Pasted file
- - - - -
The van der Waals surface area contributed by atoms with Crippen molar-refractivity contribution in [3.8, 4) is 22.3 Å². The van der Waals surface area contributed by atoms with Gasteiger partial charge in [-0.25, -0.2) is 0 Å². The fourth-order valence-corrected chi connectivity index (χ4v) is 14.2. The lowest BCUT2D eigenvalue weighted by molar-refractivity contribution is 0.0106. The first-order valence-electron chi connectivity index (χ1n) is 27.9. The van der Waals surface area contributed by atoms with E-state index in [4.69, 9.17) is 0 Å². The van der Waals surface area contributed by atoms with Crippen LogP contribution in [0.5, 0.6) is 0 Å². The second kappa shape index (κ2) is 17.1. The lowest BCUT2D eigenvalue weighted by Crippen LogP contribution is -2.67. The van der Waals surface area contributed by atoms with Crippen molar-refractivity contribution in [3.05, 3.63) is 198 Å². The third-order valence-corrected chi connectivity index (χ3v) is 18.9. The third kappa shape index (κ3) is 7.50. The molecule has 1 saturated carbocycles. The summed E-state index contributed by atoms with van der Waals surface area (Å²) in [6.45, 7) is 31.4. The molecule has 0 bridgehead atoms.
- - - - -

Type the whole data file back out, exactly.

The van der Waals surface area contributed by atoms with Crippen molar-refractivity contribution in [3.8, 4) is 22.3 Å². The van der Waals surface area contributed by atoms with Gasteiger partial charge in [-0.25, -0.2) is 0 Å². The fourth-order valence-corrected chi connectivity index (χ4v) is 14.2. The lowest BCUT2D eigenvalue weighted by molar-refractivity contribution is 0.0106. The first-order valence-electron chi connectivity index (χ1n) is 27.9. The van der Waals surface area contributed by atoms with E-state index in [4.69, 9.17) is 0 Å². The van der Waals surface area contributed by atoms with Crippen LogP contribution in [0.5, 0.6) is 0 Å². The second kappa shape index (κ2) is 17.1. The lowest BCUT2D eigenvalue weighted by Crippen LogP contribution is -2.67. The van der Waals surface area contributed by atoms with Crippen molar-refractivity contribution in [3.05, 3.63) is 198 Å². The third-order valence-corrected chi connectivity index (χ3v) is 18.9. The third kappa shape index (κ3) is 7.50. The molecule has 1 saturated carbocycles. The summed E-state index contributed by atoms with van der Waals surface area (Å²) in [6.45, 7) is 31.4. The molecule has 0 bridgehead atoms.